Statement by AFT Officers on the Anniversary of the Killing of George Floyd
Sarah Hager Mosby
WASHINGTON—American Federation of Teachers President Randi Weingarten, Secretary-Treasurer Fedrick Ingram and Executive Vice President Evelyn DeJesus issued the following statement on the one-year remembrance of the murder of George Floyd, a Black resident of St. Louis Park, Minn. During the trial of former police officer Derek Chauvin, who killed Floyd, a delegation of AFT staff and leaders visited George Floyd Square—an autonomous zone where the community coordinates a rudimentary health clinic, a system of mental health referrals, a network to assist unhoused people, a community library and a clothing closet. Minneapolis Federation of Teachers member Marcia Howard has been on the ground for the past year doing justice work at George Floyd Square, and members of the AFT family are there again today, continuing to support and work in the Minneapolis community:
“A recent trial verdict may have held Derek Chauvin accountable for murder, but three truths remain: racism still exists in America; we must keep fighting it, which includes reforming the criminal justice system; and George Floyd should still be alive today. His death sent shock waves through the country as we all witnessed a murder of a Black man by a police officer. It sent a message that people of color are not safe on the streets, and as a country we must do better.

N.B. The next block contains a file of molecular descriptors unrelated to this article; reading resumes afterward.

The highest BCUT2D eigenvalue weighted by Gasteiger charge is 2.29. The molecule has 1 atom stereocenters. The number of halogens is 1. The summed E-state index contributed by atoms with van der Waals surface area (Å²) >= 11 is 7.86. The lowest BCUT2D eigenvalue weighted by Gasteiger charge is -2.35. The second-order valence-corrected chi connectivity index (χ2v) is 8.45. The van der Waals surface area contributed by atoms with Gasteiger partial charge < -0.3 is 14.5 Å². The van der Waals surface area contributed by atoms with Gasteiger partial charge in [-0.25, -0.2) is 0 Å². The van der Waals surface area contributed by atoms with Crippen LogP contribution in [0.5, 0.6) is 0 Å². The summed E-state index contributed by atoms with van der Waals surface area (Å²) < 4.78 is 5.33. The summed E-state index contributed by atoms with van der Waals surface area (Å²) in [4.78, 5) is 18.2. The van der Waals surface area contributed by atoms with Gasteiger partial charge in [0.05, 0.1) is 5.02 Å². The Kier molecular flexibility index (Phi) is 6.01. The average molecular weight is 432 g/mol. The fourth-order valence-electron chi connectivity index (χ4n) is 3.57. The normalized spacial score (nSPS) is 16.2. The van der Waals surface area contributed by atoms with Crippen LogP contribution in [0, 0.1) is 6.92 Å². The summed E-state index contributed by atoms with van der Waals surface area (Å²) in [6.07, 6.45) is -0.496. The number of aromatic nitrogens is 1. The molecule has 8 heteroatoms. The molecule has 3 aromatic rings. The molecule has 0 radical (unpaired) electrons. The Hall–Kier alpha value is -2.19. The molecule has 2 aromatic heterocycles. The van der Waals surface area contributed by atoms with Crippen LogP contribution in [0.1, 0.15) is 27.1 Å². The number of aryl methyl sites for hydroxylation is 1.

“Too many leaders in this country have attempted to stoke America’s divisions to tear us apart—but together, we hope to rewrite this story in our history and bring people together to work on issues of bias, poverty and social justice, so that every person in America can access an opportunity to live, work and thrive. The fight for anti-racism and equity is a cornerstone of everything we do, from addressing systemic inequities in school funding and ensuring access to quality healthcare, to making safe housing and affordable higher education a reality for all. We show up for this justice work all over, from McDowell County, W.Va., where we have helped an Appalachian community write a new chapter of economic resiliency, to now Minneapolis, where we are confronting racism head-on and supporting a city ravaged by trauma.
“Collectively, we fight on for a just society, as we hold George Floyd—and all those affected by the epidemic of racism—in our hearts and minds.”
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The AFT represents 1.7 million pre-K through 12th-grade teachers; paraprofessionals and other school-related personnel; higher education faculty and professional staff; federal, state and local government employees; nurses and healthcare workers; and early childhood educators.